The National Accountability Bureau (NAB) has attempted to clarify that the agreement to find “foreign assets” was signed between the law firm and the government of Pakistan on the orders of the Attorney General Office and then president General (r) Pervez Musharraf.
Referring to the 2000 agreement, the anti-graft body in a statement on Monday said: “The foreign legal team was hired by the Attorney General for Pakistan with the approval of the Ministry of Law & Justice and the then Prime Minister of Pakistan”.
It stated that the liability award passed on August 1, 2016, by Chartered Institute of Arbitrator in London Pakistan and that this was challenged before the High Court of Justice in London but no relief was given.
“The whole matter to defend the Arbitration and subsequent developments were meaningfully shared and supported by the Office of the Attorney General for Pakistan and Ministry of Law & Justice,” said NAB.
NAB had come under fire after its non-payment to Broadsheet LLC led a UK high court to order that an amount of Rs4.5 billion be debited to the account of the Pakistan High Commission.
According to the order of the court, millions of dollars must be debited to the accounts of the high commission by December 30, sources in the Foreign Office had said.
United Bank Limited (UBL) had written a letter to the Pakistan High Commission, dated December 29, and had requested the provision of written debit account details for the payment of $28,706,533.35 in line with Final Third Party Order issued by the high court.
The letter had warned that the bank would unilaterally debit the accounts if no written details are provided.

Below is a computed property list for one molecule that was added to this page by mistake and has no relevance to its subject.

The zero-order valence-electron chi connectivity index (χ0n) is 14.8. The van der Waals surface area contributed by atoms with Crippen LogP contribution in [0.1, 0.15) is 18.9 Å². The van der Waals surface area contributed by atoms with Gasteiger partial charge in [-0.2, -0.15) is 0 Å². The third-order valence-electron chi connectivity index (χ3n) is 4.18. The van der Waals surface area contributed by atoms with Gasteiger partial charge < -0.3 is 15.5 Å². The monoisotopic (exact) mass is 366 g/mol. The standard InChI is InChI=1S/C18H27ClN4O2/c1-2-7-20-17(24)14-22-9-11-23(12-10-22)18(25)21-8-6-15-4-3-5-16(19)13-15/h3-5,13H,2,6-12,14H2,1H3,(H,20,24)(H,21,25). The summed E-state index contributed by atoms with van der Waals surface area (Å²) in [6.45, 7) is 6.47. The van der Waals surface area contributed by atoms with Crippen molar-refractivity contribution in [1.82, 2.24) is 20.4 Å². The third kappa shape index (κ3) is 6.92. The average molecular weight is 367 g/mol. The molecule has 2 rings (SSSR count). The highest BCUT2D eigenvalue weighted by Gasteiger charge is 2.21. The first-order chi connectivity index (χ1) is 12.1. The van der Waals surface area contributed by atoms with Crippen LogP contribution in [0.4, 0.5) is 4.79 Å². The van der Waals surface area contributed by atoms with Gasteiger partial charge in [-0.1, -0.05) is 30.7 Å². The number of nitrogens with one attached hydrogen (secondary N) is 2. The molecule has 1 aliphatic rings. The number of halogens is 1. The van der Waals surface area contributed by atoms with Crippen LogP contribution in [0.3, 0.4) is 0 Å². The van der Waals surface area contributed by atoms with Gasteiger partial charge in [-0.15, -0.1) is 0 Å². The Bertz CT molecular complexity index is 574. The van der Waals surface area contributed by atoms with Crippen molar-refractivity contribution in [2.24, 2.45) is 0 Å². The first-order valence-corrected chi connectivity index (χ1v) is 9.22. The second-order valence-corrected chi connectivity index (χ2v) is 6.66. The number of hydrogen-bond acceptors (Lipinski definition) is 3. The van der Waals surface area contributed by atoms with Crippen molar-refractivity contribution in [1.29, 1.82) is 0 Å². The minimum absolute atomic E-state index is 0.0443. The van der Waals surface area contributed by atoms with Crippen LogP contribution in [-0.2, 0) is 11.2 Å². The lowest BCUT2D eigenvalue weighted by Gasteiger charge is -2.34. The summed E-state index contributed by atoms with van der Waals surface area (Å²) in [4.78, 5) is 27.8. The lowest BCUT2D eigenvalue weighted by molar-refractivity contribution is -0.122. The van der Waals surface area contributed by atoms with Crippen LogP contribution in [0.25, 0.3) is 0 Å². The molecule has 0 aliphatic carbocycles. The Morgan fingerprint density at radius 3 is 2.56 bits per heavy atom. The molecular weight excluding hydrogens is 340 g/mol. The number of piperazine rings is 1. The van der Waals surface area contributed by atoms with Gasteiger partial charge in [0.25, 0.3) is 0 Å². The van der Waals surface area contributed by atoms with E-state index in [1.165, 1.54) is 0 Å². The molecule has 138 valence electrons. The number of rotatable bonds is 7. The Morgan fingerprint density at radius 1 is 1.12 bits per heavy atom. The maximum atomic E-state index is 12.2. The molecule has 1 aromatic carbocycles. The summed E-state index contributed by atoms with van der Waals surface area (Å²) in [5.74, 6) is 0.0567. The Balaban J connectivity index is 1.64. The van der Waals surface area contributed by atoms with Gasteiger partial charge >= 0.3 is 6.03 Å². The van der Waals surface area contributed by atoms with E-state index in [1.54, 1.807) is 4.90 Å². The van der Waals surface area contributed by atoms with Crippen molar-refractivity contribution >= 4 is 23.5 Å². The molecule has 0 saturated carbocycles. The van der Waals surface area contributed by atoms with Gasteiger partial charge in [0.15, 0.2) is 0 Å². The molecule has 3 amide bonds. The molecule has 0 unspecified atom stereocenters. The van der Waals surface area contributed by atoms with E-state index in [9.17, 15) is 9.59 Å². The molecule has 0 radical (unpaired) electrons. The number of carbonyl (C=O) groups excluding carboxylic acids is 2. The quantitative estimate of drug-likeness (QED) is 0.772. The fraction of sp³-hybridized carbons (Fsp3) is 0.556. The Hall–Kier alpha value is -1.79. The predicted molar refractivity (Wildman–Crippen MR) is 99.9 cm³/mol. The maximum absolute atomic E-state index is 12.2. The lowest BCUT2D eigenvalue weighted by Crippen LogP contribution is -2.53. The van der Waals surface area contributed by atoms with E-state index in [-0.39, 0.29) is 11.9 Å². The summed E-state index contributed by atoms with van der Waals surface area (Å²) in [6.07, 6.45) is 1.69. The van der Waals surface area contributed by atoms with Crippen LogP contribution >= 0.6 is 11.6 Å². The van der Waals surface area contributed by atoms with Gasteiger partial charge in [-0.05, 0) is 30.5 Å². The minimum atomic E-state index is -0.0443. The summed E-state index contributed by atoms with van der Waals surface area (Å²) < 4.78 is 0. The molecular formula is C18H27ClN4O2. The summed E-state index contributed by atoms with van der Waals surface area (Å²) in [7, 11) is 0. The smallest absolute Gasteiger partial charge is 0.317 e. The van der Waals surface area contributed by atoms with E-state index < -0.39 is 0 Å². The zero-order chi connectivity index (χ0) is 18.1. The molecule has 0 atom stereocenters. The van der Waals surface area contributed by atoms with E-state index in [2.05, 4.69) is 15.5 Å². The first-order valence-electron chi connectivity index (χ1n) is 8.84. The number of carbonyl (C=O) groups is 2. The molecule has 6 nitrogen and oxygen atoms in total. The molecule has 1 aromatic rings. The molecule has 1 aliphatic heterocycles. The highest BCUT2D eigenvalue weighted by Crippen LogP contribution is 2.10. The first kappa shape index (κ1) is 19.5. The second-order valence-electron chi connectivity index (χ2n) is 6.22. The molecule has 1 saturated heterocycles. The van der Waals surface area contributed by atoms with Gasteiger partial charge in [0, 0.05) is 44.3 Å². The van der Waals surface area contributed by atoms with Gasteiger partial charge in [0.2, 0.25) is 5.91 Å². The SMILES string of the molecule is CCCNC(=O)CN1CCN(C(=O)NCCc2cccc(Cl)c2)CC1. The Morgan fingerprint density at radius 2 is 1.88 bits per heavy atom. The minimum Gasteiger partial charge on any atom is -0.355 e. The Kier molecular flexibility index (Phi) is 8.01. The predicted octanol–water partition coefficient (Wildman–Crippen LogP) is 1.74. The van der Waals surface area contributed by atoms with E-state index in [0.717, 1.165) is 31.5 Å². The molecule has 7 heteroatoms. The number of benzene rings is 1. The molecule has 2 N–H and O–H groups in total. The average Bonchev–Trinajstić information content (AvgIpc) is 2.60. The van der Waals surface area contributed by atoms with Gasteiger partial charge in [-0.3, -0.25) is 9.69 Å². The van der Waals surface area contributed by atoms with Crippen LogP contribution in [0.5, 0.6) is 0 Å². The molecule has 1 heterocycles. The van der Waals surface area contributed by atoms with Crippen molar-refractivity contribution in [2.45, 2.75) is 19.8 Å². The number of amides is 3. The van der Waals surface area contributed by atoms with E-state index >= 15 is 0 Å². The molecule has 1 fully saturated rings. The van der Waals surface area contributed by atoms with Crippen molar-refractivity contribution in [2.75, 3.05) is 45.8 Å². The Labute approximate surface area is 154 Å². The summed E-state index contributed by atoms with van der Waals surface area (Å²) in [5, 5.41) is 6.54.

The high commission had replied, in a letter addressed to UBL Chief Executive Officer Brain Firth, that if any attempt to unilaterally debit the account would be a violation of international law and a breach of trust. The high commission had also warned that such actions would affect their relationship with the bank.
In November 2018, the London Court of International Arbitration (LCIA) awarded a penalty of $17 million to the anti-corruption watchdog. Later $3 million case cost was added to the award. In March 2019, the LCIA awarded $20 million final award.
As NAB did not pay that amount, London Court of International Arbitration (LCIA) penalised them for $17 million as well as a further $3 million case cost; due to interest rates, the award amount reached $28.7 million by December 2020.
NAB officials had previously made a mistaken payment of $5 million and caused a loss of $14 million to Pakistan.
Senior lawyers have already demanded stern action against the NAB officials, responsible for this loss. Until now, more than Rs2 billion have been spent on litigation.
Earlier today, the UK High Court of Justice issued an order against the attachment of four Avenfield Apartments owned by the Sharif family in relation to the case Broadsheet vs Islamic Republic of Pakistan and NAB.
Broadsheet LLC had argued that the government of Pakistan had vested interest in the properties as the confiscation of the Avenfield Apartments was ordered by Judge Muhammad Bashir of an accountability court. The LLC had requested that the properties be handed over to them if Pakistan cannot make its penalty payments.
However, the UK High Court has ordered against this attachment of the Avenfield properties.